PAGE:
Krylov Subspace Methods: Principles and Analysis

ISBN : 9780198739043

Jorg Liesen; Zdenek Strakos
408 Pages
155 x 234 mm
Pub date
Mar 2015
Numerical Mathematics and Scientific Computation
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The mathematical theory of Krylov subspace methods with a focus on solving systems of linear algebraic equations is given a detailed treatment in this principles-based book. Starting from the idea of projections, Krylov subspace methods are characterised by their orthogonality and minimisation properties. Projections onto highly nonlinear Krylov subspaces can be linked with the underlying problem of moments, and therefore Krylov subspace methods can be viewed as matching moments model


1. Introduction
2. Krylov subspace methods
3. Matching moments and model reduction view
4. Short recurrences for generating orthogonal Krylov subspace bases
5. Cost of computations using Krylov subspace methods

About the author:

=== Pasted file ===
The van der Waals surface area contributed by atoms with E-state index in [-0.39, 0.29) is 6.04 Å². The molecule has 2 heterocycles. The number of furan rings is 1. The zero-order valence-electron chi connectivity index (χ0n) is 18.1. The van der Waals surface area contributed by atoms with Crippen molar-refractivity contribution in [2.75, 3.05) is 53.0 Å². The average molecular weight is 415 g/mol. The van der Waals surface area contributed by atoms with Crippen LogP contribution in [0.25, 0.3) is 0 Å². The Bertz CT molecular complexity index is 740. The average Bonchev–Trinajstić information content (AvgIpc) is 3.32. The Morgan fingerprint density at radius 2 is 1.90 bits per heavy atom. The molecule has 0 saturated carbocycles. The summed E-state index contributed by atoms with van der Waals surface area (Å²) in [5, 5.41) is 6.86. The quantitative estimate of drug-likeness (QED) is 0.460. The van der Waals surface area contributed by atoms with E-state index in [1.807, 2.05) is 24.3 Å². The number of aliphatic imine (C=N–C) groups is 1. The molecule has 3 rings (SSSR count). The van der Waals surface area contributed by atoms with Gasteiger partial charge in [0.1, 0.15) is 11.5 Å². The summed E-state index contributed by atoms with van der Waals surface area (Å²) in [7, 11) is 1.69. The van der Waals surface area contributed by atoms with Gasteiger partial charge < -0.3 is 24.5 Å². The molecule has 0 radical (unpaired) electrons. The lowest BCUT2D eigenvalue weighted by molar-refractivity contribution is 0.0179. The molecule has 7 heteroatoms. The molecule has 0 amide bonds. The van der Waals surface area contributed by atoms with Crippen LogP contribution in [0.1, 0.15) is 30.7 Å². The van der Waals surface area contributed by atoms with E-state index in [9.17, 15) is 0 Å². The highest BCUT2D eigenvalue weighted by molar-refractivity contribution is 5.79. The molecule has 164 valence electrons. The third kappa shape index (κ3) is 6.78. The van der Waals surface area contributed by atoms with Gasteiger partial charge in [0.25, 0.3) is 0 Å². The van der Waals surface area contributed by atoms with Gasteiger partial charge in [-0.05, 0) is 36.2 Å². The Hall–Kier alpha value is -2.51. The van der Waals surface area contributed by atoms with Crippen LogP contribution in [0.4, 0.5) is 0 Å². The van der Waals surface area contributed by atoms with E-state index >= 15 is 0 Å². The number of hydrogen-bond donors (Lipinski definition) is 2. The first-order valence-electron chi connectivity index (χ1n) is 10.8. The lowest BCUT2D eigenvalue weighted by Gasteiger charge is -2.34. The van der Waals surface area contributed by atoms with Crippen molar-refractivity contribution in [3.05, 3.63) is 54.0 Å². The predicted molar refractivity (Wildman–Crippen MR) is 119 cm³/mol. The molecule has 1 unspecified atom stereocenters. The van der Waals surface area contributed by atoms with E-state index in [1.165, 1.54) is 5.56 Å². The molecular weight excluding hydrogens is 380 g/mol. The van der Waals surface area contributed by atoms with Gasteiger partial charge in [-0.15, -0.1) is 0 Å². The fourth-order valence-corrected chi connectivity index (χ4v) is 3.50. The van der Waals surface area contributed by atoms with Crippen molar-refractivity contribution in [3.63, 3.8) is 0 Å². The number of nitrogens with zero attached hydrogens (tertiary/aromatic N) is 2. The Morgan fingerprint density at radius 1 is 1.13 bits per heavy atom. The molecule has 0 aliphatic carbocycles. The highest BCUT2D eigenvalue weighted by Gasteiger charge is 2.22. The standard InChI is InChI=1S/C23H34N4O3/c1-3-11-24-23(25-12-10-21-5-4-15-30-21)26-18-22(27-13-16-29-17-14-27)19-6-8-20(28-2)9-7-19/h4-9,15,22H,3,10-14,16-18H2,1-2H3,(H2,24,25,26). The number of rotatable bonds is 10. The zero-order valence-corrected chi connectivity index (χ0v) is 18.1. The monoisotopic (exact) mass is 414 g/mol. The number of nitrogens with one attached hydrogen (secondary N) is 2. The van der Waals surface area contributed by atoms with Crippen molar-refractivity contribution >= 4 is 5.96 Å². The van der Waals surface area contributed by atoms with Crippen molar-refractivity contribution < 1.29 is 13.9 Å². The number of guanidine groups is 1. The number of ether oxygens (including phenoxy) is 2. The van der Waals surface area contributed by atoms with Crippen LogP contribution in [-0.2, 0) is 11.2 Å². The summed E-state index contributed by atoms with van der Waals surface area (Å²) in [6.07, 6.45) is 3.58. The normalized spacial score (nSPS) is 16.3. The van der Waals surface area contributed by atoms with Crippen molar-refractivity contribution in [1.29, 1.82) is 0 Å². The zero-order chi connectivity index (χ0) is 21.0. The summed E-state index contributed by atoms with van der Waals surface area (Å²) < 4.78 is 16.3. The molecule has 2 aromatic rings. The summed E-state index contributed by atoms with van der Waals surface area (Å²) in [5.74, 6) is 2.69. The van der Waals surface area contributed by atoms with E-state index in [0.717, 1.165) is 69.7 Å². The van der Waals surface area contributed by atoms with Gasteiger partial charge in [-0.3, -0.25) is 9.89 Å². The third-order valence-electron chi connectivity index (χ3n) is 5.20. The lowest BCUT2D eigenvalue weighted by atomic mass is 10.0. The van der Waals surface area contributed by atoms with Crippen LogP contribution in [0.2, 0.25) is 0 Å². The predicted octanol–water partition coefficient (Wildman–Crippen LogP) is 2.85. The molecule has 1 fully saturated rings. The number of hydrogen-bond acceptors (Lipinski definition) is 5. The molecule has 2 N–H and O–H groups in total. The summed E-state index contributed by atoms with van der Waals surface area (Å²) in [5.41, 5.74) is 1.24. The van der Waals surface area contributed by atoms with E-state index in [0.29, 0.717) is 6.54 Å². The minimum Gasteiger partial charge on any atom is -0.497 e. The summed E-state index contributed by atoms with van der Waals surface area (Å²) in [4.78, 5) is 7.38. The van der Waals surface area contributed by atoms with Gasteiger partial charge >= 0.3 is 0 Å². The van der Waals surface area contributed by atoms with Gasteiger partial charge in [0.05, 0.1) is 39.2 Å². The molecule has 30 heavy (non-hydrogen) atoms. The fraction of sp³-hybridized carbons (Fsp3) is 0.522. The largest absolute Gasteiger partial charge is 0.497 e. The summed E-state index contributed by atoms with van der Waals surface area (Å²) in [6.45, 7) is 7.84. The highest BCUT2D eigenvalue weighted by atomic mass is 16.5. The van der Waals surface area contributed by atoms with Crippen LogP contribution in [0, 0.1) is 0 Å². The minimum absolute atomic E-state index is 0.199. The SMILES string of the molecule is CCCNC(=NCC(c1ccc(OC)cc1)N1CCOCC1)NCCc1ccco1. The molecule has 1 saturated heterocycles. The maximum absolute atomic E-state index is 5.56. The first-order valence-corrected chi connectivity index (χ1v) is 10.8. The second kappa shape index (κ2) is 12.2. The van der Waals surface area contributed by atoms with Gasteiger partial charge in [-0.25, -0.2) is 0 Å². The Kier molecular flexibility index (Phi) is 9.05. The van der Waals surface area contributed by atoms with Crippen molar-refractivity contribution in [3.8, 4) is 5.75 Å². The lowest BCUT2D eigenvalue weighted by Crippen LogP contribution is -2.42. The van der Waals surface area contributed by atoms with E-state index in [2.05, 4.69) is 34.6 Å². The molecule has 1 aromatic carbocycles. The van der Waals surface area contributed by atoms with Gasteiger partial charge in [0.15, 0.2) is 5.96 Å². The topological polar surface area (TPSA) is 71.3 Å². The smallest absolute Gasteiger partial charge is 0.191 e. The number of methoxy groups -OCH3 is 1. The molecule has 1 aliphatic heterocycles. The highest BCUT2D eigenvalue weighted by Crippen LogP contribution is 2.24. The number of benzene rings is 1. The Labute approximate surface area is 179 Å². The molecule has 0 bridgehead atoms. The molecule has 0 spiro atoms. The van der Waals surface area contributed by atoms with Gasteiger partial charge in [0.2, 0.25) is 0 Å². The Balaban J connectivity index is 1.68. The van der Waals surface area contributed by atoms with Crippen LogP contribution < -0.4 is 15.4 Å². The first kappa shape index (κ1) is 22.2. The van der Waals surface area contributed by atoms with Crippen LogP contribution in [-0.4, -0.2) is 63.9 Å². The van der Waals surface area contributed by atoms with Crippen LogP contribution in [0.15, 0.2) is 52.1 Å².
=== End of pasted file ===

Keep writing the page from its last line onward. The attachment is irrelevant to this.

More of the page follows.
Jorg Liesen is a professor of Numerical Mathematics at the TU Berlin, Germany. He received his Ph.D. in Mathematics from the University of Bielefeld under the supervision of Ludwig Elsner, and the Habilitation in Mathematics at the TU Berlin. During his professional career he spent two years at the University of Illinois at Urbana-Champaign, USA. His research interests in numerical analysis include the convergence and stability analysis of iterative methods, and the theory and computation of matrix functions. He is also interested in the history of mathematics, in particular of linear algebra. He is the recipient of several prizes and awards, including the Householder Award in 1999, the Emmy Noether Fellowship of the DFG, and the Heisenberg Professorship of the DFG. ; Zdenek Strakos is a professor of Mathematics at the Charles University in Prague, Czech Republic. He received his Ph.D. in Computer Science from the Czechoslovak Academy of Sciences, and D.Sc. in Mathematics from the Academy of Sciences of the Czech Republic. During his professional career he spent one year at IMA, University of Minnesota, and three years at Emory University, Atlanta. He likes to look for interconnections between problems and disciplines and to view particular questions in their wide context. He is an active member of professional committees and boards, such as the Householder Committee, the EMS Applied Mathematics Committee, ERC AdG Evaluation Panel for Computer Science and Informatics etc. In 1994 he was awarded the SIAM Activity Group of Linear Algebra Prize and in 2007 the Annual Prize of the Academy of Sciences of the Czech Republic. In 2014 he was designated a SIAM Fellow.

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